Thursday, 24 November 2016

Reykjaik Rocks...

The airport seemed to be full of young people, adventurous young people with tons of outdoor gear and some serious hiking boots, and I felt a little old and out of place, until I reminded myself that my own luggage comprised serious riding boots, and my hat, and new chaps, gloves, thermals and waterproofs. 

I had also come to Iceland for an adventure.

The trip to Reykjavik was fun. You buy a ticket for the FlyBus from the booth near the exits and then wander out to the bus where a burly chap loads the luggage and a nice lady driver enquires where you are going. And then you set off, driving into the sunset, over lava fields, with tantalising glimpses of the seashore and little house lit up with Christmas lights, and snowy mountains in the distance, until you reach the city.

The driver will then tell those staying at city-centre guesthouses to get off and transfer to a minibus for the remainder of the journey, so it's all out with your luggage and into the minibus whose driver has a wicked sense of humour and calls each passenger he drops off his 'favourite new friend'. I was the last favourite new friend to be deposited at my guest house which would, in the past, have made me nervy and sitting on the edge of my seat, but I was in Iceland and I was taking things as they came.

The Sunna guesthouse is spotlessly clean and located right near the church whose spire towers over Reykjavik, which is excellent for a person such as me who has no sense of direction and can easily get lost in a large room. It's also an eco-guesthouse, committed to cutting down on waste and not over-using resources. My room was on the ground floor which, with that church nearby and a busy, busy road outside was noisy and that would, a few days ago, have had me scuttling to reception to ask to move somewhere quieter but, hey, Iceland, chill-out, no problem. I had earplugs.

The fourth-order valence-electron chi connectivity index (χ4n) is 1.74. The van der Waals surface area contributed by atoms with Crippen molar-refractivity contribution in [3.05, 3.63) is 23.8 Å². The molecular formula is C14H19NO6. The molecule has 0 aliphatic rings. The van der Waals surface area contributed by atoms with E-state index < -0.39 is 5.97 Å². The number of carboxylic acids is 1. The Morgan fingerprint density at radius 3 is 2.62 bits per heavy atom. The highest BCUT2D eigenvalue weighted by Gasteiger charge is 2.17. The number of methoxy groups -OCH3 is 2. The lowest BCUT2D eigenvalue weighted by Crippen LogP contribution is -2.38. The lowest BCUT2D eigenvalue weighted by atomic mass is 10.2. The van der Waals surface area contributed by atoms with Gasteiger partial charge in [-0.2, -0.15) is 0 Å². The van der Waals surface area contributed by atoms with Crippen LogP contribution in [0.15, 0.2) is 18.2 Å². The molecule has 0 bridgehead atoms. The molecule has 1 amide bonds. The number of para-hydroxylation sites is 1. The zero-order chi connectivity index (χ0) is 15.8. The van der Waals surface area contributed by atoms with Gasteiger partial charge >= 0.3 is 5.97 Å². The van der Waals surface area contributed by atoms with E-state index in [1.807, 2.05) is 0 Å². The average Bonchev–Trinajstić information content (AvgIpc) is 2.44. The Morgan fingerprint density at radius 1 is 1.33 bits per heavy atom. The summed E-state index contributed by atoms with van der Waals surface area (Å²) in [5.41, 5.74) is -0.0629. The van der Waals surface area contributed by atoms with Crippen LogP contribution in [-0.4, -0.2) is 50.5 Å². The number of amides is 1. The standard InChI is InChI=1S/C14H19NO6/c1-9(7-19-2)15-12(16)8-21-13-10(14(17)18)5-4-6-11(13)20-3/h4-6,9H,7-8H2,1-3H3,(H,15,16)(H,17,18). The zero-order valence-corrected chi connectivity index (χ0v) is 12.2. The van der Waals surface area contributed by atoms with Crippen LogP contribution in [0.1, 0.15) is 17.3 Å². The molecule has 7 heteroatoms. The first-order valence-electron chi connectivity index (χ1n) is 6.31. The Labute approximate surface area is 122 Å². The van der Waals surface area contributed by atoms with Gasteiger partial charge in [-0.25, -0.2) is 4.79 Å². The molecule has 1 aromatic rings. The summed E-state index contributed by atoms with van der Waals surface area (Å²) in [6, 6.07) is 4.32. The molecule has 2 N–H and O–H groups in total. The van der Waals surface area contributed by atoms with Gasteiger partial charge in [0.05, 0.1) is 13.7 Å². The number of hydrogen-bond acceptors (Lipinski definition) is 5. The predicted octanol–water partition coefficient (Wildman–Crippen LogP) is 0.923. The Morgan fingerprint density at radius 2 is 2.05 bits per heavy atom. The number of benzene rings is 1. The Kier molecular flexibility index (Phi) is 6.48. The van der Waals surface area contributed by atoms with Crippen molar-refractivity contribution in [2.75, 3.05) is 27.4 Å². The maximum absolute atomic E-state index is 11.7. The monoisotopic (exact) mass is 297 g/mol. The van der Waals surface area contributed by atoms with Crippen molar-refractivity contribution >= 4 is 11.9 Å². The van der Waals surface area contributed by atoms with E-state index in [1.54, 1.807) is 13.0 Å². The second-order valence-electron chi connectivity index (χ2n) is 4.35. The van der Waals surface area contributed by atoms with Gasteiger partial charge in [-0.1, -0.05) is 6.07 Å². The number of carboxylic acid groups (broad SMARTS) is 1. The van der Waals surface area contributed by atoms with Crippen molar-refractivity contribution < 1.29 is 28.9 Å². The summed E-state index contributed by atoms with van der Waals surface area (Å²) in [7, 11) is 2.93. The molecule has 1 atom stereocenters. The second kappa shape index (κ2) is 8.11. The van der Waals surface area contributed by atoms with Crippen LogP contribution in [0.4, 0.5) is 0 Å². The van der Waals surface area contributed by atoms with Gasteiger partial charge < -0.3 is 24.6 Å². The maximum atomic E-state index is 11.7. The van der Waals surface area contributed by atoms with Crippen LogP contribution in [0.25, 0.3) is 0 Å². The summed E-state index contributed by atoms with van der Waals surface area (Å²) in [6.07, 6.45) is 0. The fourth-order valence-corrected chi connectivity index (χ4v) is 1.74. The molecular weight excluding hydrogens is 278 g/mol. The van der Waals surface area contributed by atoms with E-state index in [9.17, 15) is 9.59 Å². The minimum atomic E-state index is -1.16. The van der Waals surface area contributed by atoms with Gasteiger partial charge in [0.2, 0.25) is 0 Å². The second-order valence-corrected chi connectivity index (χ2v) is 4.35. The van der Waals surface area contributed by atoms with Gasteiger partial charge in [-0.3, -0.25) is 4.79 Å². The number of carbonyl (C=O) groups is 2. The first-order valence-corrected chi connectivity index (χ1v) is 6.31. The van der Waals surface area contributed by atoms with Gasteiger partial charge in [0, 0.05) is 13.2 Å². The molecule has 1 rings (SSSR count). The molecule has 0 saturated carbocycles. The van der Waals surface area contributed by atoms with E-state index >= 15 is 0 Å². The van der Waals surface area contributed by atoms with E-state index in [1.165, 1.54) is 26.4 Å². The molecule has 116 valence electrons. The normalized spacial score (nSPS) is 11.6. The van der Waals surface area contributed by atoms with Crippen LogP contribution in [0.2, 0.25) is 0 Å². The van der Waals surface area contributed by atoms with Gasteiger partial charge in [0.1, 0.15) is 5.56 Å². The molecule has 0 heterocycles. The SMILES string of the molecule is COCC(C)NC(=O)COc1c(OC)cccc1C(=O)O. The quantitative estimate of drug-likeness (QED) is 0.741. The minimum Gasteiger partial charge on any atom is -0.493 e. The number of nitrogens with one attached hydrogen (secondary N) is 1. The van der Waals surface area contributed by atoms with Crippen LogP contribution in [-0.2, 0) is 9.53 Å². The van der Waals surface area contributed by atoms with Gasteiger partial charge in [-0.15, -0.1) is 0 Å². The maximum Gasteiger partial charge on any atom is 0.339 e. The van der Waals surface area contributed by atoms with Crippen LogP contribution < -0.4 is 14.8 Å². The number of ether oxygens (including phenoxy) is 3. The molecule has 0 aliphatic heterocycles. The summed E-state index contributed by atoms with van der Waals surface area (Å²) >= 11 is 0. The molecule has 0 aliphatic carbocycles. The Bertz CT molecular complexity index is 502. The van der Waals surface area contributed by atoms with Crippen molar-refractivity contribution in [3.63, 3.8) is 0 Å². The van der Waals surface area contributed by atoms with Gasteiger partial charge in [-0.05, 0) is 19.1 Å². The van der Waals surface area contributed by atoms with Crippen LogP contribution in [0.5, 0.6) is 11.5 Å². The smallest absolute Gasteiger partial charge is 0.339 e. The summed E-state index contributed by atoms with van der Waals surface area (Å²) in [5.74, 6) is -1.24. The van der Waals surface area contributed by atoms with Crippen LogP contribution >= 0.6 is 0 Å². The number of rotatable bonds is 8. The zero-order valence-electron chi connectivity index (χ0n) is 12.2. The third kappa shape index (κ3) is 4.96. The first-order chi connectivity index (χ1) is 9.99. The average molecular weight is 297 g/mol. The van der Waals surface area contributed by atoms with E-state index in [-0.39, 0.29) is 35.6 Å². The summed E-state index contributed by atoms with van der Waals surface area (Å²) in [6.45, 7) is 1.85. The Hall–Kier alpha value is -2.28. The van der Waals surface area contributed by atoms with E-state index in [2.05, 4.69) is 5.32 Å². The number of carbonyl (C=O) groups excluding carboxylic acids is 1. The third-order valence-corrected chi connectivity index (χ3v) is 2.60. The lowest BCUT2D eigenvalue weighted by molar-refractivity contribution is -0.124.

And so to find somewhere to eat.
There's a place nearby called the Loki Cafe; in the evenings the upstairs is where you go for authentic Icelandic food, It's really friendly, perfect for a single diner who is prone to being shy.

The menu is limited, which makes choosing your meal simpler and a bit more interesting because you can;t chicken-out and stick to the familiar. Even so, I think. I was a tad cautious because I chose the fish and potato gratin.

I declined to try the shark fermented in urine. Yes, seriously, the Icelanders eat this, or so they assured me, I watched a Japanese guy try one mouthful, it did not seem to have been a happy experience.

And then desert, a pancake filled with skyr and topped with a caramel sauce and cream.

I kind of got the feeling I'd be eating a lot of fish during the trip.
That suits me but I had to smile at the sign on the wall, it would have made my non-fish-loving ex-husband's heart sink.

And so back to my guesthouse to prepare for bed.
I know that Icelanders like to rock and roll that the city comes alive at around midnight, that out there there would be some serious partying going on, but I'd had enough excitement for one day. It was time for a cup of herbal tea and bed.

So earplugs in and lights out and time to sleep.


  1. Have a wonderful time. I was there during the Cod War, but it's better not to mention that!

    1. The cod in Iceland is unlike anything I have ever eaten. So fresh! But yes, I recall the Cod Wars :)

  2. Ah, I am so glad to hear of your adventures in Iceland...I think perhaps some of their food is like Norway's/ My friend who has relatives in Norway always says that it's no wonder they never gain weight since they eat nothing but "fish and naked potatoes". But I think that can be delicious. I'm glad you have the Church as a landmark! When I was in London in the '60s, I rather naively made the Barclay's Bank near my hotel my reference, and then realized they were everywhere.

    1. Fish and naked potatoes!
      I missed my daily bowls of salads and fruit. If I ever lived in Iceland I would need my own large greenhouses!


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